Use an Exam Wrapper to Promote Post-exam Learning
All too often, students take a midterm (or a final exam), check their scores, and then start forgetting the material. The class moves forward; students who haven’t yet mastered the important concepts rarely go back to identify their weaknesses, but end up building on increasingly shaky foundations.
Exam wrappers can help “interrupt the forgetting,” and ensure that students have a chance to learn from their errors. An exam wrapper is a metacognitive activity that students complete after an exam, a sort of exam “post mortem.” An exam wrapper exercise can help students to strengthen their knowledge foundation for the succeeding concepts that will build on it. It can also be a valuable opportunity to practice metacognitive skills. They take various forms, but the most fruitful wrappers ask students to do two things:
1. Review their test and examine the items they answered incorrectly. As they do so, students should be asked to determine the correct answer and be able to explain why it is the right response. They need to identify what major concepts they had trouble with, so they can go back and fill in the gaps in their learning.
2. Reflect on how they prepared for the exam. How much time did they invest? What did studying mean—reading the material, outlining, reviewing notes, answering practice questions? (Less successful students are often those who read over their notes repeatedly, rather than grappling with sample questions). If their strategies didn’t work, how do they plan to prepare differently next time? (Most students don’t have a repertoire of effective study habits, but you can point them toward guides like Dr. Chew’s.) Students should also look for patterns in their errors: did their mistakes reflect carelessness, miscalculations, or misreading the question?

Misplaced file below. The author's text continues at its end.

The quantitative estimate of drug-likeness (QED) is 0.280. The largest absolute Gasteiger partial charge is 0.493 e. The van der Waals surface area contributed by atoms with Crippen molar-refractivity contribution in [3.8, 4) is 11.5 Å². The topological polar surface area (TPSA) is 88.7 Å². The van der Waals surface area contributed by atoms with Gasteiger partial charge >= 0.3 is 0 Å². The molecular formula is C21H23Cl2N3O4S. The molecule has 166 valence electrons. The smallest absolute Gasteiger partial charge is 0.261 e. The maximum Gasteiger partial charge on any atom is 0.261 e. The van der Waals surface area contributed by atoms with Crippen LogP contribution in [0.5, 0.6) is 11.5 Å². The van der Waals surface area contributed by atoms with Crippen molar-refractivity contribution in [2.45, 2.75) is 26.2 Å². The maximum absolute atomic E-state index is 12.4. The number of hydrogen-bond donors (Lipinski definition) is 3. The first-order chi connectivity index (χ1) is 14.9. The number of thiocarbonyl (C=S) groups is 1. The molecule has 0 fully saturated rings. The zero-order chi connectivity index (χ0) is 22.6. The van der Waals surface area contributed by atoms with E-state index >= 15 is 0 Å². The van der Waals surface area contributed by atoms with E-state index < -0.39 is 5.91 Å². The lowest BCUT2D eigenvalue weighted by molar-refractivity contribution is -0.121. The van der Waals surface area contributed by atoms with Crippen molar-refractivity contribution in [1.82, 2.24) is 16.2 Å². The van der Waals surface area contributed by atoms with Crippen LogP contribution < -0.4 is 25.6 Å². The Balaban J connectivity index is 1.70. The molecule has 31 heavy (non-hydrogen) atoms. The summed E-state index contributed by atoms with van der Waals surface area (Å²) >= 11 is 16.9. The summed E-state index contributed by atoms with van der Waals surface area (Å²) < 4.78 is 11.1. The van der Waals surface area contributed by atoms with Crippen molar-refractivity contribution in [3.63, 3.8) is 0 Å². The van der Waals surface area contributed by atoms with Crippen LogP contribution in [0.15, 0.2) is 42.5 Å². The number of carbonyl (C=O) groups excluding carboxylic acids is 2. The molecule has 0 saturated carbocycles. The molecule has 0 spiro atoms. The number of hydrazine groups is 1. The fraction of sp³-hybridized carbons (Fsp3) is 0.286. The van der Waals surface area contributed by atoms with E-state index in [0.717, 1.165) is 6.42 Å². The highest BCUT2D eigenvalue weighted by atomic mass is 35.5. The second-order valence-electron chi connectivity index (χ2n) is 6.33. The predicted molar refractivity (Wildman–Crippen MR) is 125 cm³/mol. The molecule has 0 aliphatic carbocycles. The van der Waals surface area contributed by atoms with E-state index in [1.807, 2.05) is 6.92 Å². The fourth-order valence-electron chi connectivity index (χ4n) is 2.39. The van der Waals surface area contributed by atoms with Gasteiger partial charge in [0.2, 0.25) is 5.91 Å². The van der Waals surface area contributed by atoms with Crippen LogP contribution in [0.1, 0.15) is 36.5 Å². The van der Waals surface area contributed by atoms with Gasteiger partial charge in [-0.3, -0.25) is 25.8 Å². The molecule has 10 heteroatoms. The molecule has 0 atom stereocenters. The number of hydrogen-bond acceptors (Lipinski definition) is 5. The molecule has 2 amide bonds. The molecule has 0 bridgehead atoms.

If you can require students to complete the exam wrapper, they will benefit greatly from the opportunities for deeper learning. Some faculty don’t record the exam grade until the wrapper is completed; some use them as in-class assignments; some administer a second exam on the same material after a week or so, and average the two grades, or let students use the wrapper to earn back a limited number of points they missed on the exam. Some even give two-stage exams.
Ultimately, these wrappers get your students thinking about how they learn and how they might self-regulate more. This self-regulation is important for its own sake, as it improves their performance, but it’s also a key element of critical thinking.
If you’d like to think more about exam design, and whether your tests are giving you accurate evidence of student learning, please sign up for CAT’s two-part Exam Design Institute (November 7 and 14, from 2:00-4:00). To RSVP, email email@example.com. We look forward to working with you!